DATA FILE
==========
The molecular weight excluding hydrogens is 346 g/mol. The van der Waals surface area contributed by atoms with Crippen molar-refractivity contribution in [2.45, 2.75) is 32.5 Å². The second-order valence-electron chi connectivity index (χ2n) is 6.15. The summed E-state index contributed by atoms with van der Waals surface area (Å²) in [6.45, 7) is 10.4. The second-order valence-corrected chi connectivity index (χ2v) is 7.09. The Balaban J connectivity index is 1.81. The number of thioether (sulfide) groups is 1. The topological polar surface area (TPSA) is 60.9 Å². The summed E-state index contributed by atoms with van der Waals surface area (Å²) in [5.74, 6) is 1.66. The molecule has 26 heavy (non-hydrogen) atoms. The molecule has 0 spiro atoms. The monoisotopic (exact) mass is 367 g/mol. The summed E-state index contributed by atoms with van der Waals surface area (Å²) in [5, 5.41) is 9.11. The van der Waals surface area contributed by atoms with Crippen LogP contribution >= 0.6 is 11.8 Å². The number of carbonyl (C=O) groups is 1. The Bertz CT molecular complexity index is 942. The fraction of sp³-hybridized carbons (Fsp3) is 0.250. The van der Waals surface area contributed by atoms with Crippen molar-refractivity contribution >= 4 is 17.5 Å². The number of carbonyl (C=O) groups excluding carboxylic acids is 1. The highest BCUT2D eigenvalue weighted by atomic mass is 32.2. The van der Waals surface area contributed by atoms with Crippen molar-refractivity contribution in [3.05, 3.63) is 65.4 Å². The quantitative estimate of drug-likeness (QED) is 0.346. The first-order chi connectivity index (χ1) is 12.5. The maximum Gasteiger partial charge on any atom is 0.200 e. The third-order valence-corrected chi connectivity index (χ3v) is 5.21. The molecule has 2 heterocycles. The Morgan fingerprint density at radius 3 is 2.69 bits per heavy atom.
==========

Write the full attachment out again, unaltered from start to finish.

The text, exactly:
The molecular weight excluding hydrogens is 346 g/mol. The van der Waals surface area contributed by atoms with Crippen molar-refractivity contribution in [2.45, 2.75) is 32.5 Å². The second-order valence-electron chi connectivity index (χ2n) is 6.15. The summed E-state index contributed by atoms with van der Waals surface area (Å²) in [6.45, 7) is 10.4. The second-order valence-corrected chi connectivity index (χ2v) is 7.09. The Balaban J connectivity index is 1.81. The number of thioether (sulfide) groups is 1. The topological polar surface area (TPSA) is 60.9 Å². The summed E-state index contributed by atoms with van der Waals surface area (Å²) in [5.74, 6) is 1.66. The molecule has 26 heavy (non-hydrogen) atoms. The molecule has 0 spiro atoms. The monoisotopic (exact) mass is 367 g/mol. The summed E-state index contributed by atoms with van der Waals surface area (Å²) in [5, 5.41) is 9.11. The van der Waals surface area contributed by atoms with Crippen LogP contribution >= 0.6 is 11.8 Å². The number of carbonyl (C=O) groups is 1. The Bertz CT molecular complexity index is 942. The fraction of sp³-hybridized carbons (Fsp3) is 0.250. The van der Waals surface area contributed by atoms with Crippen molar-refractivity contribution >= 4 is 17.5 Å². The number of carbonyl (C=O) groups excluding carboxylic acids is 1. The highest BCUT2D eigenvalue weighted by atomic mass is 32.2. The van der Waals surface area contributed by atoms with Crippen molar-refractivity contribution in [3.05, 3.63) is 65.4 Å². The quantitative estimate of drug-likeness (QED) is 0.346. The first-order chi connectivity index (χ1) is 12.5. The maximum Gasteiger partial charge on any atom is 0.200 e. The third-order valence-corrected chi connectivity index (χ3v) is 5.21. The molecule has 2 heterocycles. The Morgan fingerprint density at radius 3 is 2.69 bits per heavy atom.